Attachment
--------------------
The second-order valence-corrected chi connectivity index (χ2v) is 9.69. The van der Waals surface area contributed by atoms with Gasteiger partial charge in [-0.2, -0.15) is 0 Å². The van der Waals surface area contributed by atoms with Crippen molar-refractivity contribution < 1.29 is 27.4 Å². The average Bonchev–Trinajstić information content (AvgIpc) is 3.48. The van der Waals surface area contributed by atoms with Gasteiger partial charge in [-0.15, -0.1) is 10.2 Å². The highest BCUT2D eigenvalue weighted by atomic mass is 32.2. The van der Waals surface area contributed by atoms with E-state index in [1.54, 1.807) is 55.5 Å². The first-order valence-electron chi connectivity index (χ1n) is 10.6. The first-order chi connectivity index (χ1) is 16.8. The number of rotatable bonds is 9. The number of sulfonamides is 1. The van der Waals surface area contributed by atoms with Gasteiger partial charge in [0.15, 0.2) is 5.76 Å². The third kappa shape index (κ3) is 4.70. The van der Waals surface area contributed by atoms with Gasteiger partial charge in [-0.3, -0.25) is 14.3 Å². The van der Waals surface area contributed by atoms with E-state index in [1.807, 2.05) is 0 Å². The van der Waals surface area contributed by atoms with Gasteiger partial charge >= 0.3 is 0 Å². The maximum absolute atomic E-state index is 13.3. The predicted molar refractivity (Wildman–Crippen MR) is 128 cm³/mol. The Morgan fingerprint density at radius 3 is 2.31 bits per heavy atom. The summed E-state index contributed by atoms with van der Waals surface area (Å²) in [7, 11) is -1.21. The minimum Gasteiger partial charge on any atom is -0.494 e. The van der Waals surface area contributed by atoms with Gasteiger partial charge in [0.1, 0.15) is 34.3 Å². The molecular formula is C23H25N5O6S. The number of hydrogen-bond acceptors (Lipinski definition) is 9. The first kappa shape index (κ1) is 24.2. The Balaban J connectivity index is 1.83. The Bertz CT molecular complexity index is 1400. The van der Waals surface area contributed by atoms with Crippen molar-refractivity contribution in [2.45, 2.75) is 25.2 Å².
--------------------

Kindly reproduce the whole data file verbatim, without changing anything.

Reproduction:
The second-order valence-corrected chi connectivity index (χ2v) is 9.69. The van der Waals surface area contributed by atoms with Gasteiger partial charge in [-0.2, -0.15) is 0 Å². The van der Waals surface area contributed by atoms with Crippen molar-refractivity contribution < 1.29 is 27.4 Å². The average Bonchev–Trinajstić information content (AvgIpc) is 3.48. The van der Waals surface area contributed by atoms with Gasteiger partial charge in [-0.15, -0.1) is 10.2 Å². The highest BCUT2D eigenvalue weighted by atomic mass is 32.2. The van der Waals surface area contributed by atoms with E-state index in [1.54, 1.807) is 55.5 Å². The first-order valence-electron chi connectivity index (χ1n) is 10.6. The first-order chi connectivity index (χ1) is 16.8. The number of rotatable bonds is 9. The number of sulfonamides is 1. The van der Waals surface area contributed by atoms with Gasteiger partial charge in [0.15, 0.2) is 5.76 Å². The third kappa shape index (κ3) is 4.70. The van der Waals surface area contributed by atoms with Gasteiger partial charge in [-0.3, -0.25) is 14.3 Å². The van der Waals surface area contributed by atoms with E-state index in [1.807, 2.05) is 0 Å². The van der Waals surface area contributed by atoms with Gasteiger partial charge >= 0.3 is 0 Å². The maximum absolute atomic E-state index is 13.3. The predicted molar refractivity (Wildman–Crippen MR) is 128 cm³/mol. The Morgan fingerprint density at radius 3 is 2.31 bits per heavy atom. The summed E-state index contributed by atoms with van der Waals surface area (Å²) in [7, 11) is -1.21. The minimum Gasteiger partial charge on any atom is -0.494 e. The van der Waals surface area contributed by atoms with Gasteiger partial charge in [0.1, 0.15) is 34.3 Å². The molecular formula is C23H25N5O6S. The number of hydrogen-bond acceptors (Lipinski definition) is 9. The first kappa shape index (κ1) is 24.2. The Balaban J connectivity index is 1.83. The Bertz CT molecular complexity index is 1400. The van der Waals surface area contributed by atoms with Crippen molar-refractivity contribution in [2.45, 2.75) is 25.2 Å².